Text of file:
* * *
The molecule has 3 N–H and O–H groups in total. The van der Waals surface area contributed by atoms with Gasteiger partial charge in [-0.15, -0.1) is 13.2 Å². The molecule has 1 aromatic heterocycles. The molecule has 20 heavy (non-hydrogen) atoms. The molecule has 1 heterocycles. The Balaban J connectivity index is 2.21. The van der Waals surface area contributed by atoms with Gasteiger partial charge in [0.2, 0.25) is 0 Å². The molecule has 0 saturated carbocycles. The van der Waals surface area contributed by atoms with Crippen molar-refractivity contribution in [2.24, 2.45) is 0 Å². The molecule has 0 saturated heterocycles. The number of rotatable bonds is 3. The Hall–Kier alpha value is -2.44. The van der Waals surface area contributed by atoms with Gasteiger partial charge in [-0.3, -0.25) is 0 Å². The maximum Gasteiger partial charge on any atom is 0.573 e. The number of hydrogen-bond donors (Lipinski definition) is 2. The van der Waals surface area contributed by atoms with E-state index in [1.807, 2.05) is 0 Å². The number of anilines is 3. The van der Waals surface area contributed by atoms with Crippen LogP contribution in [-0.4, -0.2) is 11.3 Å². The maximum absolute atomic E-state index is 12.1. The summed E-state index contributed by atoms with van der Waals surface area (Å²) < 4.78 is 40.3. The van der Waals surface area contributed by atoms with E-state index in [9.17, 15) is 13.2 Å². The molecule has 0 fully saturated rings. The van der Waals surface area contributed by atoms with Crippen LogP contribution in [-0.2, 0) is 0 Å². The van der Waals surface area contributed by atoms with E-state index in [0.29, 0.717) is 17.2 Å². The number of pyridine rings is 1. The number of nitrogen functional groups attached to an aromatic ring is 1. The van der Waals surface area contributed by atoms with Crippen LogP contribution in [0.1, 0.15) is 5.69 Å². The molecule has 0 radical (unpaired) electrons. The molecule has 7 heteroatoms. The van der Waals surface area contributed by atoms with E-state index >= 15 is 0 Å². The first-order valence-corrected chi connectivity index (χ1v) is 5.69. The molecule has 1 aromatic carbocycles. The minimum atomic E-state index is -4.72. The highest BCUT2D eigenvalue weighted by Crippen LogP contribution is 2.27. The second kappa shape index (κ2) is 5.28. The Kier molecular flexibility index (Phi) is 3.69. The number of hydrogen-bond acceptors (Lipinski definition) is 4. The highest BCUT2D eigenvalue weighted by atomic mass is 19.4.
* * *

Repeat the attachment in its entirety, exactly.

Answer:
The molecule has 3 N–H and O–H groups in total. The van der Waals surface area contributed by atoms with Gasteiger partial charge in [-0.15, -0.1) is 13.2 Å². The molecule has 1 aromatic heterocycles. The molecule has 20 heavy (non-hydrogen) atoms. The molecule has 1 heterocycles. The Balaban J connectivity index is 2.21. The van der Waals surface area contributed by atoms with Gasteiger partial charge in [0.2, 0.25) is 0 Å². The molecule has 0 saturated carbocycles. The van der Waals surface area contributed by atoms with Crippen molar-refractivity contribution in [2.24, 2.45) is 0 Å². The molecule has 0 saturated heterocycles. The number of rotatable bonds is 3. The Hall–Kier alpha value is -2.44. The van der Waals surface area contributed by atoms with Gasteiger partial charge in [-0.3, -0.25) is 0 Å². The maximum Gasteiger partial charge on any atom is 0.573 e. The number of hydrogen-bond donors (Lipinski definition) is 2. The van der Waals surface area contributed by atoms with E-state index in [1.807, 2.05) is 0 Å². The number of anilines is 3. The van der Waals surface area contributed by atoms with Crippen LogP contribution in [-0.4, -0.2) is 11.3 Å². The maximum absolute atomic E-state index is 12.1. The summed E-state index contributed by atoms with van der Waals surface area (Å²) < 4.78 is 40.3. The van der Waals surface area contributed by atoms with E-state index in [9.17, 15) is 13.2 Å². The molecule has 0 fully saturated rings. The van der Waals surface area contributed by atoms with Crippen LogP contribution in [-0.2, 0) is 0 Å². The van der Waals surface area contributed by atoms with E-state index in [0.29, 0.717) is 17.2 Å². The number of pyridine rings is 1. The number of nitrogen functional groups attached to an aromatic ring is 1. The van der Waals surface area contributed by atoms with Crippen LogP contribution in [0.1, 0.15) is 5.69 Å². The molecule has 0 radical (unpaired) electrons. The molecule has 7 heteroatoms. The van der Waals surface area contributed by atoms with E-state index >= 15 is 0 Å². The first-order valence-corrected chi connectivity index (χ1v) is 5.69. The molecule has 1 aromatic carbocycles. The minimum atomic E-state index is -4.72. The highest BCUT2D eigenvalue weighted by Crippen LogP contribution is 2.27. The second kappa shape index (κ2) is 5.28. The Kier molecular flexibility index (Phi) is 3.69. The number of hydrogen-bond acceptors (Lipinski definition) is 4. The highest BCUT2D eigenvalue weighted by atomic mass is 19.4.